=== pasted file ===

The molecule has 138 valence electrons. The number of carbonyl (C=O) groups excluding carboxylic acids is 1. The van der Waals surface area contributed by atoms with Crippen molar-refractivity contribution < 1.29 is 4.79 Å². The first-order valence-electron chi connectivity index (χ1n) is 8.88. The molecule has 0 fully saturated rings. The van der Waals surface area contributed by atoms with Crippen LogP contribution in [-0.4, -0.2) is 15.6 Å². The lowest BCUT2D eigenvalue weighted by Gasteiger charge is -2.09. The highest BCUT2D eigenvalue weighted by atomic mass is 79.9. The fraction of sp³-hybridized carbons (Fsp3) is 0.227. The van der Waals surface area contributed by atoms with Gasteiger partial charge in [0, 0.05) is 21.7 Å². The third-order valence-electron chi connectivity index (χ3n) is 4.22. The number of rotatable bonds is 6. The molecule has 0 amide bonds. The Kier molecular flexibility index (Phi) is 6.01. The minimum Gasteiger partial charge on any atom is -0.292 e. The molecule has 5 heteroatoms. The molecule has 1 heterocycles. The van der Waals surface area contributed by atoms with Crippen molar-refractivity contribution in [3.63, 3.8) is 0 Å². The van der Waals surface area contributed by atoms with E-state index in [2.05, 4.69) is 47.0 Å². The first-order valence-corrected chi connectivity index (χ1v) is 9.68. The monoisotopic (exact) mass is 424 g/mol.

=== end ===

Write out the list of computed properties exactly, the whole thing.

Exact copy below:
The molecule has 138 valence electrons. The number of carbonyl (C=O) groups excluding carboxylic acids is 1. The van der Waals surface area contributed by atoms with Crippen molar-refractivity contribution < 1.29 is 4.79 Å². The first-order valence-electron chi connectivity index (χ1n) is 8.88. The molecule has 0 fully saturated rings. The van der Waals surface area contributed by atoms with Crippen LogP contribution in [-0.4, -0.2) is 15.6 Å². The lowest BCUT2D eigenvalue weighted by Gasteiger charge is -2.09. The highest BCUT2D eigenvalue weighted by atomic mass is 79.9. The fraction of sp³-hybridized carbons (Fsp3) is 0.227. The van der Waals surface area contributed by atoms with Gasteiger partial charge in [0, 0.05) is 21.7 Å². The third-order valence-electron chi connectivity index (χ3n) is 4.22. The number of rotatable bonds is 6. The molecule has 0 amide bonds. The Kier molecular flexibility index (Phi) is 6.01. The minimum Gasteiger partial charge on any atom is -0.292 e. The molecule has 5 heteroatoms. The molecule has 1 heterocycles. The van der Waals surface area contributed by atoms with Crippen molar-refractivity contribution in [3.63, 3.8) is 0 Å². The van der Waals surface area contributed by atoms with E-state index in [2.05, 4.69) is 47.0 Å². The first-order valence-corrected chi connectivity index (χ1v) is 9.68. The monoisotopic (exact) mass is 424 g/mol.